Flexible energetics of cheetah hunting strategies provide resistance against kleptoparasitism

David M Scantlebury* (Corresponding Author), Michael G L Mills, Rory P Wilson, John W Wilson, Margaret E J Mills, Sarah M Durant, Nigel C Bennett, Peter Bradford, Nikki J Marks, John R Speakman

*Corresponding author for this work

Research output: Contribution to journalArticlepeer-review

73 Citations (Scopus)


Population viability is driven by individual survival, which in turn depends on individuals balancing energy budgets. As carnivores may function close to maximum sustained power outputs, decreased food availability or increased activity may render some populations energetically vulnerable. Prey theft may compromise energetic budgets of mesopredators, such as cheetahs and wild dogs, which are susceptible to competition from larger carnivores. We show that daily energy expenditure (DEE) of cheetahs was similar to size-based predictions and positively related to distance traveled. Theft at 25% only requires cheetahs to hunt for an extra 1.1 hour per day, increasing DEE by just 12%. Therefore, not all mesopredators are energetically constrained by direct competition. Other factors that increase DEE, such as those that increase travel, may be more important for population viability.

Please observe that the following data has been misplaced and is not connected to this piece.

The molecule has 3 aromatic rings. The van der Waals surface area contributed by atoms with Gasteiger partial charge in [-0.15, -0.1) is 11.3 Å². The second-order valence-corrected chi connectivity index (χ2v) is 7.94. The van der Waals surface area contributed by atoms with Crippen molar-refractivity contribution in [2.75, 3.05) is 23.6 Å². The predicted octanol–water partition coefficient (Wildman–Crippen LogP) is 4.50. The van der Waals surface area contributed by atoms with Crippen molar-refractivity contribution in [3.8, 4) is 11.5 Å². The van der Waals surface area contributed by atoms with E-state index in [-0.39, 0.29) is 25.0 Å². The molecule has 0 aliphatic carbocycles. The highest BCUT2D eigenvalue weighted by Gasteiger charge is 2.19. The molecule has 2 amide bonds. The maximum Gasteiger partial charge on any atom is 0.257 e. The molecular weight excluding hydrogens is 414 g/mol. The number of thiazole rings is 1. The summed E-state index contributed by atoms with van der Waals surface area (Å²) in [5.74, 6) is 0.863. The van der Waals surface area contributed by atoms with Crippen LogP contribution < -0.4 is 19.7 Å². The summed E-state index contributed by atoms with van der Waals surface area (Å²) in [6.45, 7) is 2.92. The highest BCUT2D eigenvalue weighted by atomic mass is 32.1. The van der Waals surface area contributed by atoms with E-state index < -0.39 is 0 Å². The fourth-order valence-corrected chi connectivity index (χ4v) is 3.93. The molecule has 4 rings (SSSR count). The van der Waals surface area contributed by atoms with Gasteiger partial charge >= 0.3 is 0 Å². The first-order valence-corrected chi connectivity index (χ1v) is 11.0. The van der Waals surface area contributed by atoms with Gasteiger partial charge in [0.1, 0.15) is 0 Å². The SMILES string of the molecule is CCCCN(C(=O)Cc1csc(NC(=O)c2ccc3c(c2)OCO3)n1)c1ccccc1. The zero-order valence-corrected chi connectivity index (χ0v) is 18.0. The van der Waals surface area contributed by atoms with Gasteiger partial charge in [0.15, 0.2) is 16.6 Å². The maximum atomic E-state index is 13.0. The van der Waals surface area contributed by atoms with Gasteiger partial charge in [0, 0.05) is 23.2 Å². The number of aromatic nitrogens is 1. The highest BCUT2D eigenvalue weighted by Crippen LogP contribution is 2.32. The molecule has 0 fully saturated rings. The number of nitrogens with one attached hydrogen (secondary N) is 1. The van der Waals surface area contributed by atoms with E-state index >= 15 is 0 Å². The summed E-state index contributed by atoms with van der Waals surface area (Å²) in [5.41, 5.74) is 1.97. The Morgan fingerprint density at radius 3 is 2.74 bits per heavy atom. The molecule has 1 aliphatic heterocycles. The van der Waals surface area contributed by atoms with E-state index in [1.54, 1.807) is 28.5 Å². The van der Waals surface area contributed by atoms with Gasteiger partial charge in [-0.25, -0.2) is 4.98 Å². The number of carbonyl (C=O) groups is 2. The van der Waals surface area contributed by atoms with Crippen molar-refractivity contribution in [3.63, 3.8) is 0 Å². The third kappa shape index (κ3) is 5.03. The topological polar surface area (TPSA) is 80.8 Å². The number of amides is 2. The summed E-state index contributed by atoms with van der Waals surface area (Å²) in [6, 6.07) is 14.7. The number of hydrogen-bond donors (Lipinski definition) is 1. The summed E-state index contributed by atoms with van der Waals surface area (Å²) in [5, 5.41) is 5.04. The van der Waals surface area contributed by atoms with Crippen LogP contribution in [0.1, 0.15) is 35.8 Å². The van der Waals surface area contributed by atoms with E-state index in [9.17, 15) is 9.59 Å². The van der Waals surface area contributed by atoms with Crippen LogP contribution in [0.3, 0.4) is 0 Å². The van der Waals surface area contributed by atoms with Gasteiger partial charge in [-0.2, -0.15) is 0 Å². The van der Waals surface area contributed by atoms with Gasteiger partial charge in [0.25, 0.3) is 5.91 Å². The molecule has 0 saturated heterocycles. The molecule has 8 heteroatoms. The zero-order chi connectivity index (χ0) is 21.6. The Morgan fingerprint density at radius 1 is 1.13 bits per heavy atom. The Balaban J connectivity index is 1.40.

Original languageEnglish
Pages (from-to)79-81
Number of pages3
Issue number6205
Publication statusPublished - 3 Oct 2014

Bibliographical note

Acknowledgments: The data reported in this paper are presented in the supplementary materials (table S1). This study was supported by the Royal Society (2009/R3 JP090604) and Natural Environment Research Council (NE/I002030/1) to D.M.S. J.R.S. was supported by the Strategic Priority Research Program of the Chinese Academy of Sciences (XDB13030000) and a 1000 Talents professorship. We thank SANParks and the Department of Wildlife and National Parks, Botswana, for allowing our research in the Kgalagadi Transfrontier Park (Permit Number 2006-05-01 to M.G.L.M.) and the Lewis Foundation, South Africa; The Howard G. Buffet Foundation; National Geographic; Kanabo Conservation Link; Comanis Foundation; Panthera; and the Kruger Park Marathon Club for financial support to M.G.L.M. J.W.W. was funded by NASA grants NNX11AP61G and NNX11AL49H. We thank the management and land owners of Karongwe Game Reserve, as well as the directors of Karongwe Game Association, for supporting this research on their land. We are also grateful to the many Global Vision International field staff and volunteers who conducted the Karongwe fieldwork. We thank I. Capellini for providing additional information on DEE allometry and C. Hambly and P. Thomson for technical assistance with the isotope analysis. Author contributions: D.M.S., M.G.L.M., J.W.W., M.E.J.M., P.B., and N.J.M. collected data; J.R.S. analyzed isotopes; D.M.S., M.G.L.M., R.P.W., and J.W.W. analyzed data; and D.M.S., M.G.L.M., R.P.W., J.W.W., M.E.J.M., S.M.D., N.C.B., P.B., N.J.M., and J.R.S. wrote the manuscript.


  • Acinonyx
  • Animals
  • Carnivory
  • Competitive Behavior
  • Energy Metabolism
  • Food Chain
  • Predatory Behavior


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